Serving a simple formula for success that mixes deliciously comforting platters, top tapas, high design and brilliant drinks with a cultured crowd, Demente has taken Cartagena's coolest district, Getsemaní, to a new level.
Address: Plaza de la Trinidad, Cartagena, Colombia
Rating: TIC User Rating
Rating: Trip Advisor
Urbane owner, Nicolas Wiesner called on the A-team of Bogota's bar scene to craft this trendy bar out of an 18th century ruin perched on a special corner of Cartagena's most traditional neighbourhood.
Refurbished with a minimalist touch, a talented team of architects, designers and the chef behind Bogota's stellar resto-bar, El Bandido—Felipe Arizabaleta—Demente has played a large part in turning Getsemaní from no-go to must-go since it opened in 2013.
After establishing its place in the hearts of knowing locals and hip out-of-towners from Bogota as the place to get the evening started, Wiesner and Arizabaleta have added a new menu to give some culinary clout to its A-list drinking credentials.
By tagging some truly comforting dishes to its tantalising selection of Tapas inspired by Wiesner's San Sebastian favourite, La Cuchara de San Telmo Demente there are now even more reasons for a loyal crowd to stay local and hunker down for a long evening of sophisticated bar talk.
Simple and subtle, the menu eschews embellishment leaving the well-sourced ingredients to take centre stage. The Burrata salad offers a delightfully light contrast to the 500 grams Chuletón, a pork chop built for two, or the quail roasted with onions and peppers.
Throw the city's best papas bravas, a subtle tuna tiradito and a coconut pie that will fix your emotional ailments into the mix and you have a winning culinary fix.
For those with more of an appetite, tuck into a thin crust stone oven pizza from their artisanal pizza menu. Tomato bases are so 2001, go for a pesto soaked doughy hunk of heaven or a fondue cheese topped slab.
It's not just the food that will make you want to stay into the early hours. An eclectic groove of music that glides seamlessly between funk, blues, bolero, reggae and Frank Sinatra, makes Wiesner's worldly-wise playlist will make you want to stay to see what's coming next.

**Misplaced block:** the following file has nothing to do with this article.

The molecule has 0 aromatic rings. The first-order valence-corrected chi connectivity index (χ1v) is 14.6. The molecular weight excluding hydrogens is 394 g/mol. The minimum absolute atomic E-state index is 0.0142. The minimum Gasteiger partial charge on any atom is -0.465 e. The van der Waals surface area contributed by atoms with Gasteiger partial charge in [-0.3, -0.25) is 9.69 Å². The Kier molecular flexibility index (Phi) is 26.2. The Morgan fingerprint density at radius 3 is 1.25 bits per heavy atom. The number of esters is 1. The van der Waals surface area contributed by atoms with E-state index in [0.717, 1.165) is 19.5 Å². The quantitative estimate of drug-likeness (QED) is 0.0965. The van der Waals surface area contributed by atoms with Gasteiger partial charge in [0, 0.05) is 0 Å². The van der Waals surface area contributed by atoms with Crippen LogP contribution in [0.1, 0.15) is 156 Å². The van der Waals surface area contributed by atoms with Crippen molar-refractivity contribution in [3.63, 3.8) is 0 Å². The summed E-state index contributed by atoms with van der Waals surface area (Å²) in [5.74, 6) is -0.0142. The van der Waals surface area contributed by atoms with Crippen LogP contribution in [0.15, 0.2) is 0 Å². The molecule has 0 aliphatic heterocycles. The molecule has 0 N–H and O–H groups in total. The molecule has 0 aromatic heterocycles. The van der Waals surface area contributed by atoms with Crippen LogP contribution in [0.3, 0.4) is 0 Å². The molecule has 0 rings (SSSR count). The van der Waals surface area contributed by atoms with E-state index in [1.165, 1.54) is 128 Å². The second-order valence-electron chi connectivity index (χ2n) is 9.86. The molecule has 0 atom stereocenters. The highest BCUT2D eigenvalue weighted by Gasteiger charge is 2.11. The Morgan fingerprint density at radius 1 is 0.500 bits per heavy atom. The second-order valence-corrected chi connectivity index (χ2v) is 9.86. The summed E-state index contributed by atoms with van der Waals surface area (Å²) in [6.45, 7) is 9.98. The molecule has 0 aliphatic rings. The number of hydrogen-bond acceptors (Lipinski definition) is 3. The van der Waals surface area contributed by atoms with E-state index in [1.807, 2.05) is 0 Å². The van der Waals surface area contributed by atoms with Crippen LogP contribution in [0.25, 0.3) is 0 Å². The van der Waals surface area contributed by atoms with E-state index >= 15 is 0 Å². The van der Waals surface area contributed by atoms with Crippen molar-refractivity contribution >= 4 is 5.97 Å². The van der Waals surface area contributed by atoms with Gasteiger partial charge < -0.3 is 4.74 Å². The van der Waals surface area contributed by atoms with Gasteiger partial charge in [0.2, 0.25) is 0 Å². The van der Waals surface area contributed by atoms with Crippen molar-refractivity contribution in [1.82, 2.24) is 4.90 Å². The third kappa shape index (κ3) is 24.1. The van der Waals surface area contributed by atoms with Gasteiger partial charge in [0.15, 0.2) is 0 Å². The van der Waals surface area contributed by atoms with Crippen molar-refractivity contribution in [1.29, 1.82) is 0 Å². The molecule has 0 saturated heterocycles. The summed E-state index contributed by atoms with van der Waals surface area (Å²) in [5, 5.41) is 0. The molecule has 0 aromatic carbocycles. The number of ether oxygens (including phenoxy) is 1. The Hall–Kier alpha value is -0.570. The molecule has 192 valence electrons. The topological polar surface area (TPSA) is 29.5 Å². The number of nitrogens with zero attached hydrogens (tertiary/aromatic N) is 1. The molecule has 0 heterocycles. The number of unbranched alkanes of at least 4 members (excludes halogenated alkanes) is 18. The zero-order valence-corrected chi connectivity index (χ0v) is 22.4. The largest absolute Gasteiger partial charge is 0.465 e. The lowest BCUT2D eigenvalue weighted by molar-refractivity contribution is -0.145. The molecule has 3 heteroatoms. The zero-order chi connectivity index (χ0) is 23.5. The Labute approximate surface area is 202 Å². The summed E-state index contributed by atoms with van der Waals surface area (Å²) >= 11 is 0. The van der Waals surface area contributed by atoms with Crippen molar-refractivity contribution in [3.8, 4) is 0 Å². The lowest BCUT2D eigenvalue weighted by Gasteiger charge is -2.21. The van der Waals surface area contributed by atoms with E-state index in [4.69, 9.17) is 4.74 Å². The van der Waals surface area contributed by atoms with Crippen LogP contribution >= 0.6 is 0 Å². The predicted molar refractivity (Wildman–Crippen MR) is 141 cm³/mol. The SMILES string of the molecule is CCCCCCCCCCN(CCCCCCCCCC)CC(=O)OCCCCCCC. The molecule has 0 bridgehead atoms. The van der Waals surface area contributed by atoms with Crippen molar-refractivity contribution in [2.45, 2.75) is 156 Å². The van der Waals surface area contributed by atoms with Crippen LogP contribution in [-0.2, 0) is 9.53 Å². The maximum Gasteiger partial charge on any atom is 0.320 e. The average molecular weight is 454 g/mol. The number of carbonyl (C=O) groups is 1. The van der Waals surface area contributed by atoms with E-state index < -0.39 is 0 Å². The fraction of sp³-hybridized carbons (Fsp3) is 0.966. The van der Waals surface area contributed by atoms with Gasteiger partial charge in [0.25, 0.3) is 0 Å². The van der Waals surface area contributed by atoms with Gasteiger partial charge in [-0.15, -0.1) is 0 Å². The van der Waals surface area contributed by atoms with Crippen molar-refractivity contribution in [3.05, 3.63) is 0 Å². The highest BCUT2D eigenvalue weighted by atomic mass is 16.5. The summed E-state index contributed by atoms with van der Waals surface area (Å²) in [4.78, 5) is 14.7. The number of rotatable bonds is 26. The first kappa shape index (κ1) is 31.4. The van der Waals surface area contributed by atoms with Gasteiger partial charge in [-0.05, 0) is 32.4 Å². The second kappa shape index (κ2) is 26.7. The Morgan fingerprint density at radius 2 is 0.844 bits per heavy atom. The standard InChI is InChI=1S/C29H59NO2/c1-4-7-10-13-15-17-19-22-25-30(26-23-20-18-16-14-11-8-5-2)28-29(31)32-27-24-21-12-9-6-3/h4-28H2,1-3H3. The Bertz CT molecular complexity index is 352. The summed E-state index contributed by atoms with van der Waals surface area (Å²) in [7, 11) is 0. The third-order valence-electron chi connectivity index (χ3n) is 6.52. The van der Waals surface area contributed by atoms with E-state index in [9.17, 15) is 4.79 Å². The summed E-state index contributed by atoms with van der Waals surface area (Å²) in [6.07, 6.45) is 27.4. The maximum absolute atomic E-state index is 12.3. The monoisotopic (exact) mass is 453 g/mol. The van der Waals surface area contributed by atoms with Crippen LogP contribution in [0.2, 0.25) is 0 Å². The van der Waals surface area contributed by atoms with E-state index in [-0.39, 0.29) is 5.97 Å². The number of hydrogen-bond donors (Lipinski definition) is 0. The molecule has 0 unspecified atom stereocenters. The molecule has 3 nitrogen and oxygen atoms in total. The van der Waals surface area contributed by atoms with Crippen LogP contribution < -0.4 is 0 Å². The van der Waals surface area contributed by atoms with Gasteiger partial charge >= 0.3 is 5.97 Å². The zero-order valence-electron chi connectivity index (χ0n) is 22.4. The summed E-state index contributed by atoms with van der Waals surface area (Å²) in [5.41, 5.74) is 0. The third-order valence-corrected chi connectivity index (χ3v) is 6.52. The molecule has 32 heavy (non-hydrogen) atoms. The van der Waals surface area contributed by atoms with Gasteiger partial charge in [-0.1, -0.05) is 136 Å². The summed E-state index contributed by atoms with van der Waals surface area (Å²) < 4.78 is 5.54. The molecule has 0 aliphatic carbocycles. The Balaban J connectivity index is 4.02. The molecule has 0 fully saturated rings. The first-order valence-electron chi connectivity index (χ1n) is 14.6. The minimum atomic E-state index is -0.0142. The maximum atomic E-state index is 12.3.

Cartagena's second historic walled city has gone from no-go to must-go in less than five years thanks to some of the city's hippest new bars and restaurants.
If Centro is Manhattan, Getsemani is more Brooklyn – an up-and-coming hipster hangout trying desperately to cling to its roots.
A little rougher around the edges than the already gentrified districts of Centro and San Diego and the lofty ambitions of the beach districts, Getsemaní offers a glimpse into the more unruly historic centre of the past.
A fiercely traditional barrio offering a heady mix of bars, dancing, affordable diners, hostels and hotels for backpackers and bohemian colonists looking to mix it up with the carefree locals.
Historically populated by merchants, smugglers and freed slaves thriving from activity in the port and main marketplace, Getsemaní has always been more raucous than the hoity centre with all its regal airs and graces.
Much of the district's newest bars, follow in the city's loudest traditions.
While much of the area's carefree population are direct descendants of the hell-raisers of yesteryear it is no longer the terrifying place that rich Cartageneros used to scare their children into staying at home.
Backpackers, never averse to roughing it for a cheap place to stay have braved the bogeyman with few problems for decades and a growing number of boutique hotels and hostels have followed their lead setting up shop in some of the bigger properties on Calle Guerrero and Calle del Carretero.
Uber-hotel chains, Viceroy and the Four Seasons have plans to kick the barrio into the stratosphere with stellar openings in 2017 / 2018.
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